And what policyholders personally profited from this bailout of $600 million? Didn’t the bailout benefit any Ensign Peak and Church leaders who held policies—with money that should instead have been used for charitable, religious, or educational purposes? (Church leaders such as Thomas S. Monson promoted those policies and approved the bailout.)  Any such “private inurement” would also disqualify Ensign Peak from tax-exempt status. So does the deletion of large assets from Ensign Peak’s books.


Fake numbers and false responses to IRS


And what about fake numbers and false responses on IRS returns?  Like its “misstated” SEC filings, Ensign Peak filed IRS returns that listed the book value of its billions in assets as only “$1,000,000.” Ensign Peak’s returns also attested under oath that it had no foreign accounts.


Only once detected did Ensign Peak stop this deception. Only after Mr. Nielsen’s original IRS submission was leaked (against his wishes) in late 2019, Ensign Peak admitted in its recent IRS returns that it owns foreign accounts.  And only then did Ensign Peak begin to make its SEC filings in its own name, as the SEC found.


Recent change in tactics designed to confuse


In Ensign Peak’s public statements over the past three years, to our knowledge Ensign Peak never disputed that its investment fund was not used for religious, charitable, or educational purposes through 2019.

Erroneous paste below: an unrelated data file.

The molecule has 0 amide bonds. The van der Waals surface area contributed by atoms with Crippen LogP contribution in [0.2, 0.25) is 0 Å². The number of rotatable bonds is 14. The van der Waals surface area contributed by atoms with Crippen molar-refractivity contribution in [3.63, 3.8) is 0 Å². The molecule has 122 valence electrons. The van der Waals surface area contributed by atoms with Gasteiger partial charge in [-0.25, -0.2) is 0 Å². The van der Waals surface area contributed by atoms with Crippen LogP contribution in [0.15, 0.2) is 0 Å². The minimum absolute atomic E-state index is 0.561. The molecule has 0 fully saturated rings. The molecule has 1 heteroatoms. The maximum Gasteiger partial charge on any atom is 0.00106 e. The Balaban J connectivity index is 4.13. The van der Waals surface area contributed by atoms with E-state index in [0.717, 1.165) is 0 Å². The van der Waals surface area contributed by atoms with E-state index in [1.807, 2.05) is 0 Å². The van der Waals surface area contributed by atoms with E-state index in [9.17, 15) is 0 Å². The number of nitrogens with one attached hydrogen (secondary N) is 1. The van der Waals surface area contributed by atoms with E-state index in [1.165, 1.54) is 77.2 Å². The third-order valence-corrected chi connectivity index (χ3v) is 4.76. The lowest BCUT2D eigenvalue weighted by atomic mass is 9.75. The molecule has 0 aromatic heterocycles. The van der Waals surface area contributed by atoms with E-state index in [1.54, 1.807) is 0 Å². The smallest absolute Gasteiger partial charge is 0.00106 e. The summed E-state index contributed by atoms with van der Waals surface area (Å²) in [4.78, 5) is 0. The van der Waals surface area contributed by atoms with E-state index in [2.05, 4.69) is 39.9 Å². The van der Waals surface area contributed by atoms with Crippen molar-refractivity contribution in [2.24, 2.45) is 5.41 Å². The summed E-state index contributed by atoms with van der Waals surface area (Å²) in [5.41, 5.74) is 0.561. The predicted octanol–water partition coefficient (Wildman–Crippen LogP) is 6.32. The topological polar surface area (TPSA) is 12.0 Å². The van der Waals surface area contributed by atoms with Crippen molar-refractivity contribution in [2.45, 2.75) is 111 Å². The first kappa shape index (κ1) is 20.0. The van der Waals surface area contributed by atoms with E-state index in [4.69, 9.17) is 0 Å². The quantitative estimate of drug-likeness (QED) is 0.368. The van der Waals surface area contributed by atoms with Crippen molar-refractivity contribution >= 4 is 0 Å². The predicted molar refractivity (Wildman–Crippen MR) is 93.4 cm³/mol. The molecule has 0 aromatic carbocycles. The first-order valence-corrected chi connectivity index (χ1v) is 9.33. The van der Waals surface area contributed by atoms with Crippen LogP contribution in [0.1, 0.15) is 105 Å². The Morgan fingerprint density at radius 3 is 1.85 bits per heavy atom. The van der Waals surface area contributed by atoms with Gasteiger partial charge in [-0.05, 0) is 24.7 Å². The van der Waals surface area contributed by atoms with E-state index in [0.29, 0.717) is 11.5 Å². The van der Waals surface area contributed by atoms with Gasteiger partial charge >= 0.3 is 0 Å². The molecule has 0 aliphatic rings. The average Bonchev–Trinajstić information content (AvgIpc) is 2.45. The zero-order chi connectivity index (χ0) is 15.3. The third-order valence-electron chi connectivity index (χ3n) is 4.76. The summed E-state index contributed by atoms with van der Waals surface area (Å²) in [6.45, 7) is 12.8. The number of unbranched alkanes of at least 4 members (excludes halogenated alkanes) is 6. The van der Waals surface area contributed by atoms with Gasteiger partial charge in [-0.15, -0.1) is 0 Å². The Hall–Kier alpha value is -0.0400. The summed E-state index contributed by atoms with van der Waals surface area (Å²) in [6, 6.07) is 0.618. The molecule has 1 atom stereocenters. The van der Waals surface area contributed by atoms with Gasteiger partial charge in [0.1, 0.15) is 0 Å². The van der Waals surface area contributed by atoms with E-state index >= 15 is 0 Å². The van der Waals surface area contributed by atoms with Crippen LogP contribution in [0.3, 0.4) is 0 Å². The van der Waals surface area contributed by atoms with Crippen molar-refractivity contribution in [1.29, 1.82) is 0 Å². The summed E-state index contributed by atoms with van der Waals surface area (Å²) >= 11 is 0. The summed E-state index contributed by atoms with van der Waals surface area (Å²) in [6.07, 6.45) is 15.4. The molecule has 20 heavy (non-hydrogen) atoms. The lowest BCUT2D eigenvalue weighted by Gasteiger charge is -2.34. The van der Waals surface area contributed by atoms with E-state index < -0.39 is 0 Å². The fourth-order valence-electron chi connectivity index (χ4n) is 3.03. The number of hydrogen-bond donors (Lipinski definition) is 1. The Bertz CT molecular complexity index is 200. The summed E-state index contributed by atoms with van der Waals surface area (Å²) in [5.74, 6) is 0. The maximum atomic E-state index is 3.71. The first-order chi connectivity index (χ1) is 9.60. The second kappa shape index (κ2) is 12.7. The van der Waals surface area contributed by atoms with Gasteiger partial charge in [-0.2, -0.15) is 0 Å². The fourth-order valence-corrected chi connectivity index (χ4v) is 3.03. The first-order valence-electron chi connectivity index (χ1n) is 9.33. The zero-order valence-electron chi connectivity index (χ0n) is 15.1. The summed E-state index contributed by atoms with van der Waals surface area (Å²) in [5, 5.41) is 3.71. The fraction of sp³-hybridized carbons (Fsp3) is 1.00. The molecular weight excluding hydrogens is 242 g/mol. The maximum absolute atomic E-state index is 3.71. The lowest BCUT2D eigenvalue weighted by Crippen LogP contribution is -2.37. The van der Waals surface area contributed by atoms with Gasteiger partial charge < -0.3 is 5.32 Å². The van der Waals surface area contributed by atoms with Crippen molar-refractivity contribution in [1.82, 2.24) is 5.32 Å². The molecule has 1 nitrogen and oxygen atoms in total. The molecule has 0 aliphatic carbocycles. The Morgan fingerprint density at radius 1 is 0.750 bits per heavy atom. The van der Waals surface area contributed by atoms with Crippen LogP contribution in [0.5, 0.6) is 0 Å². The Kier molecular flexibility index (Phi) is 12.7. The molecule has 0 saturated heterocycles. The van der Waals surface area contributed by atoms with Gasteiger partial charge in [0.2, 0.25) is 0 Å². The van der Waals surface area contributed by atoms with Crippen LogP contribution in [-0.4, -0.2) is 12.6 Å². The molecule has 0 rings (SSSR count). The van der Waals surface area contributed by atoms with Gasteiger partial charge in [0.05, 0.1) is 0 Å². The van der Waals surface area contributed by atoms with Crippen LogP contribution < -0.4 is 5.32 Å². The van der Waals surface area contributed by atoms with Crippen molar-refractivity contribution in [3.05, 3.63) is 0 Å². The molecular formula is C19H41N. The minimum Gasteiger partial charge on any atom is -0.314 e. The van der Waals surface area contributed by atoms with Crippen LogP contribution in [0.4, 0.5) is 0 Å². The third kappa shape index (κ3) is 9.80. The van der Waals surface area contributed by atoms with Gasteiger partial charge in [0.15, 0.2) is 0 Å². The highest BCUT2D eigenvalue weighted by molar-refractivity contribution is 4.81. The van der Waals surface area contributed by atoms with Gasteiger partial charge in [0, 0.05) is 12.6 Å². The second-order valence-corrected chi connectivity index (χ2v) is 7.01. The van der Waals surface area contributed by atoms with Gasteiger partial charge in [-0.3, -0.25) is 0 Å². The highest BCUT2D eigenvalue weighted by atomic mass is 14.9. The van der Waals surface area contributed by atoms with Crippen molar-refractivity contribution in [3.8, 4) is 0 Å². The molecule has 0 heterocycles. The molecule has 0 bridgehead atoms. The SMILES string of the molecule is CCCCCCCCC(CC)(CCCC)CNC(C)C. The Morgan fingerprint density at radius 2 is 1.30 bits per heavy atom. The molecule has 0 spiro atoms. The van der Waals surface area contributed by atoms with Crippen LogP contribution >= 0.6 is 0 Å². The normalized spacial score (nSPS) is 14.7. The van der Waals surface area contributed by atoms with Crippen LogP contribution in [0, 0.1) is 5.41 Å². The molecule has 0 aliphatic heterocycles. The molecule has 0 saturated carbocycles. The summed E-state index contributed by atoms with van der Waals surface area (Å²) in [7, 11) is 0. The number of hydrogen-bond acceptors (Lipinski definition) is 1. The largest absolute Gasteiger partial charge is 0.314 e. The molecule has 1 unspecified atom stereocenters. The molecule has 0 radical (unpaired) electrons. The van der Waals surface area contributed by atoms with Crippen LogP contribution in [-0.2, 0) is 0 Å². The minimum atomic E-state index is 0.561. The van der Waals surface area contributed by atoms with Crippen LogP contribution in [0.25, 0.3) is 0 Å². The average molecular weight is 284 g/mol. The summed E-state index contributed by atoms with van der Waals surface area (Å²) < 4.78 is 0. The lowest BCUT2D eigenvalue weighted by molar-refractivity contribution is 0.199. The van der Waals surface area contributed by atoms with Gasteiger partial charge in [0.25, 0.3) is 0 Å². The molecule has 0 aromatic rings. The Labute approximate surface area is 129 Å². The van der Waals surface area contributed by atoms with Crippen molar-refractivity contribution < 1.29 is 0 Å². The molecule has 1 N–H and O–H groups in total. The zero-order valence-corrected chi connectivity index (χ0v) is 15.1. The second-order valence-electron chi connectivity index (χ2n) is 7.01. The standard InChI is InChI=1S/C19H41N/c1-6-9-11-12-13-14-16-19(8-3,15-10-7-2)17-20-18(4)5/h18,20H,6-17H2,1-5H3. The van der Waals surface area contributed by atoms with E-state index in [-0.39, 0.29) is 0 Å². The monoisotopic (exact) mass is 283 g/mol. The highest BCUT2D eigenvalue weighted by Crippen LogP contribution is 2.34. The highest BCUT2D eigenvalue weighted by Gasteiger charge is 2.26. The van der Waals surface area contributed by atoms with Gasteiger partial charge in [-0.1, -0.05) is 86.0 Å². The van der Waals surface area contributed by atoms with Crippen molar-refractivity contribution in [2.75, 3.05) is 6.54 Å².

Now, three years later, the Church has attempted to dispute Mr. Nielsen’s sworn statement that Ensign Peak never used its $100 billion investment fund for religious, charitable, or educational purposes.  But when 60 Minutes challenged the Church to provide documents disproving Mr. Nielsen’s statement, the Church apparently declined.



This $100 billion investment firm is not tax-exempt and owes billions in taxes


Ensign Peak has failed to come close to being tax-exempt. The reasons are many:


Our laws require that, for an entity such as Ensign Peak to be tax-exempt under IRC § 501(c)(3), it must be “operated exclusively for religious, charitable … or educational purposes.” Ensign Peak has consistently failed to operate in this way.


It also cannot engage in “private benefit” transactions, such as the $600 million bailout of a private, for-profit insurance company.  Ensign Peak has failed to abide by this limitation.


Nor can it engage in any “private inurement” transactions.  That would include benefits to any leaders of Ensign Peak or the Church who had policies with the bailed-out insurance company.


Moreover, Mr. Nielsen’s reporting the deletion of large assets from its books warrants a full IRS and DOJ audit and investigation—to determine where these assets are now, and to identify anyone who has benefitted from deleting these accounting records.  Deleting accounting records strongly suggests private inurement.


Risk to the rule of law requires IRS and Department of Justice action


To quote Prof. Hackney again, “There’s a real risk to the rule of law if the IRS does not come in and enforce those rules.”


The evidence provided by Mr. Nielsen, including the bailout now admitted by the Church, should be fully investigated by the IRS and Department of Justice. They must not shrink from the responsibility of enforcing the rule of law.  Otherwise, a powerful, well-connected organization will be seen as escaping the equal application of our laws.



Contact Information